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Tony Hickmott: Autistic Man Was ‘Loneliest Man In The Hospital’

December 22, 2021

A whistle-blower in the case of an autistic man who has been detained in hospital since 2001 says he feels complicit in his “neglect and abuse”.

A BBC investigation found 100 people with learning disabilities have been held in specialist hospitals for 20 years or more, including Tony Hickmott.

His parents are fighting to get him rehoused in the community.

A support worker at a hospital where Mr Hickmott has been detained said he was the “loneliest man in the hospital”.

The company that ran the hospital until 2020 no longer exists and former directors, who the BBC contacted, declined to comment.

Mr Hickmott was sectioned under the Mental Health Act in 2001. His parents, Pam and Roy Hickmott, were told he would be treated for nine months, and then he would be able to return home.

He is now 44 – and although he was declared “fit for discharge” by psychiatrists in 2013, he is still waiting for authorities to find him a suitable home with the right level of care for his needs.

Last month, the BBC overturned a court order allowing the reporting of his story – one that is now in the hands of the Court of Protection.

‘Locked up with criminals’

Following the report, Phil Devine came forward to talk about conditions at the hospital, which we are not naming for Mr Hickmott’s care and wellbeing.

Mr Devine said he worked in the private, low-secure hospital as a cleaner and a support worker between 2015 and 2017.

It was run by a company that at the time was called the Huntercombe Group, until it was sold last year.

Some of the patients there had committed crimes, while others, like Mr Hickmott, were detained under the Mental Health Act.

Mr Devine said only Mr Hickmott’s basic needs were met. “Almost like an animal, he was fed, watered and cleaned. If anything happened beyond that, wonderful, but if it didn’t, then it was still okay.”

“The management at the hospital said to us: ‘Here’s a care plan. At so and so time get breakfast, at so and so time get him dressed’. That’s just a schedule – that’s not a care plan,” he said. “It was strict, it was rigid. But that was all Tony had.”

Mr Devine said unlike many other patients in the hospital, Mr Hickmott had very little freedom. He spent all of his time in segregation.

Mr Devine believes this was primarily down to the risk of other patients in the hospital. He said: “He had never committed a crime, but here he was, living in solitary confinement.”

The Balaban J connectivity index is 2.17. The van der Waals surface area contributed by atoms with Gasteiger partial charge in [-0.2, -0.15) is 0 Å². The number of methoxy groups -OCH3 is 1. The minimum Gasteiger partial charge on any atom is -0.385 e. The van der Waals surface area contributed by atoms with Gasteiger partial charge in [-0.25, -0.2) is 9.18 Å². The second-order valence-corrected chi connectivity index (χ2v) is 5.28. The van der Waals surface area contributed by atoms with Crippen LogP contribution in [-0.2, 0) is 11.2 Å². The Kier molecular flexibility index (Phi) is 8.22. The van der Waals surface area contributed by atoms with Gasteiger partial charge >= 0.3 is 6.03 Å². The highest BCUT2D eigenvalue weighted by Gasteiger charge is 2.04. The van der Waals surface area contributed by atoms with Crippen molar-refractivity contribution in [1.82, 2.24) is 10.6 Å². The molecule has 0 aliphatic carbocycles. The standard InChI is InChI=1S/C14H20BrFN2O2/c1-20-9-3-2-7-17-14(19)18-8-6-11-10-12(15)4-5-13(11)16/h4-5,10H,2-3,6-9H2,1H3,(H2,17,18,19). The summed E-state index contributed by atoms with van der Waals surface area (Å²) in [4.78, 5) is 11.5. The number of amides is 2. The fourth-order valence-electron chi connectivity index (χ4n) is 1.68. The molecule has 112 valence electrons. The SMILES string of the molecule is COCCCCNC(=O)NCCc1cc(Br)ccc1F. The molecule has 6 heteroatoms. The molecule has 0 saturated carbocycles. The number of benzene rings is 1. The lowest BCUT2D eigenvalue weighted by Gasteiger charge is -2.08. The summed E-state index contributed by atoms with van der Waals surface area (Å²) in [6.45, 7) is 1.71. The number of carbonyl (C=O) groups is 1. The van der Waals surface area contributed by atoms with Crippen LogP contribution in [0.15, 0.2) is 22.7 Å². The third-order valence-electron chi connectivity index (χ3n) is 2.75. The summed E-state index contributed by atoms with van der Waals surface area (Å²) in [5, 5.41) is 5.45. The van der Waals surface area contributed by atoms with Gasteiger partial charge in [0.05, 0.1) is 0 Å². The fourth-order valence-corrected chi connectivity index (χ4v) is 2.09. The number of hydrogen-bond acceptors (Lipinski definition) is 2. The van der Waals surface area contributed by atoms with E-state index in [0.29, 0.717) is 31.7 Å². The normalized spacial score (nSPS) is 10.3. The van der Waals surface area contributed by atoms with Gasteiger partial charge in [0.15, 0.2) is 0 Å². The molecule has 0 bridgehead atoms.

He has now met Mr Hickmott’s parents to give them an account of how he felt the system had failed their son.

In 2020, the hospital was put into special measures because it did not always “meet the needs of complex patients”. A report highlighted high levels of restraint and overuse of medication, a lack of qualified and competent staff and an increase of violence on many wards.

The hospital has now been taken out of special measures but still “requires improvement”, according to the Care Quality Commission.

‘Homes not hospitals’

Mr Hickmott is not alone in his detention. There are currently 2,070 patients held in hospitals and other secure settings across England. Some 100 of those have been detained for more than 20 years.

In 2015, the government promised “homes not hospitals” when it launched its Transforming Care programme in the wake of the abuse and neglect scandal uncovered by the BBC at Winterbourne View specialist hospital, near Bristol.

It has repeatedly missed its targets to close beds and move people close to home, back in their community with the right care and independence.

The Huntercombe Group, which ran the hospital, was sold in late 2020 by its parent company, Four Seasons, which is currently in administration.

While the name still exists, the previous company is no longer in existence.

In a statement, the group said: “The Huntercombe Group that ran this hospital up to the end of 2020 are a different legal entity to the current Huntercombe Group, who were not established at the time and therefore not involved in providing services.

“All patient records from the hospital are held by the previous owners of the former group, and as such the current Huntercombe Group hold no records of patients.”

A spokesperson for the NHS said it was working closely with Tony, his family and local commissioners to meet his complex care needs.

It said the number of people with a learning disability or autism who were in a mental health inpatient setting had reduced by 28% since March 2015.

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